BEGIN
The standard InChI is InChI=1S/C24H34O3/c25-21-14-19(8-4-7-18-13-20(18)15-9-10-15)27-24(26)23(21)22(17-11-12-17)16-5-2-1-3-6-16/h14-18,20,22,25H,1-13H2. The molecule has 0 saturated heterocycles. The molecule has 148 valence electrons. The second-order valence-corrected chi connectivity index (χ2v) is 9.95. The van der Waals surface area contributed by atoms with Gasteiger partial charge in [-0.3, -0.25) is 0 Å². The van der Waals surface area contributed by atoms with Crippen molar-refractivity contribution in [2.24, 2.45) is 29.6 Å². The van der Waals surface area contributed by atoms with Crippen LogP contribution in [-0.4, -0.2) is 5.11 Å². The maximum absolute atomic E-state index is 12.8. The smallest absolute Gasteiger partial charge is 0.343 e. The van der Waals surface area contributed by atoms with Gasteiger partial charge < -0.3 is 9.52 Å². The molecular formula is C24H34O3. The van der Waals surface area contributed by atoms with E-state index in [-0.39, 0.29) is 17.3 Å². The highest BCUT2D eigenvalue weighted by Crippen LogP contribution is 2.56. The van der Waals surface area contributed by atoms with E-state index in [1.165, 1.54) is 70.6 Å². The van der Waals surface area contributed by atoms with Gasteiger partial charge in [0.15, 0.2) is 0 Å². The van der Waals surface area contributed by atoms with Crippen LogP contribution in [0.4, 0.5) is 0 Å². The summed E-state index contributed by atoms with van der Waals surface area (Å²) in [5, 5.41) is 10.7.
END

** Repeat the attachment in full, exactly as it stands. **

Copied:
The standard InChI is InChI=1S/C24H34O3/c25-21-14-19(8-4-7-18-13-20(18)15-9-10-15)27-24(26)23(21)22(17-11-12-17)16-5-2-1-3-6-16/h14-18,20,22,25H,1-13H2. The molecule has 0 saturated heterocycles. The molecule has 148 valence electrons. The second-order valence-corrected chi connectivity index (χ2v) is 9.95. The van der Waals surface area contributed by atoms with Gasteiger partial charge in [-0.3, -0.25) is 0 Å². The van der Waals surface area contributed by atoms with Crippen molar-refractivity contribution in [2.24, 2.45) is 29.6 Å². The van der Waals surface area contributed by atoms with Crippen LogP contribution in [-0.4, -0.2) is 5.11 Å². The maximum absolute atomic E-state index is 12.8. The smallest absolute Gasteiger partial charge is 0.343 e. The van der Waals surface area contributed by atoms with Gasteiger partial charge < -0.3 is 9.52 Å². The molecular formula is C24H34O3. The van der Waals surface area contributed by atoms with E-state index in [-0.39, 0.29) is 17.3 Å². The highest BCUT2D eigenvalue weighted by Crippen LogP contribution is 2.56. The van der Waals surface area contributed by atoms with E-state index in [1.165, 1.54) is 70.6 Å². The van der Waals surface area contributed by atoms with Gasteiger partial charge in [0.15, 0.2) is 0 Å². The van der Waals surface area contributed by atoms with Crippen LogP contribution in [0.4, 0.5) is 0 Å². The summed E-state index contributed by atoms with van der Waals surface area (Å²) in [5, 5.41) is 10.7.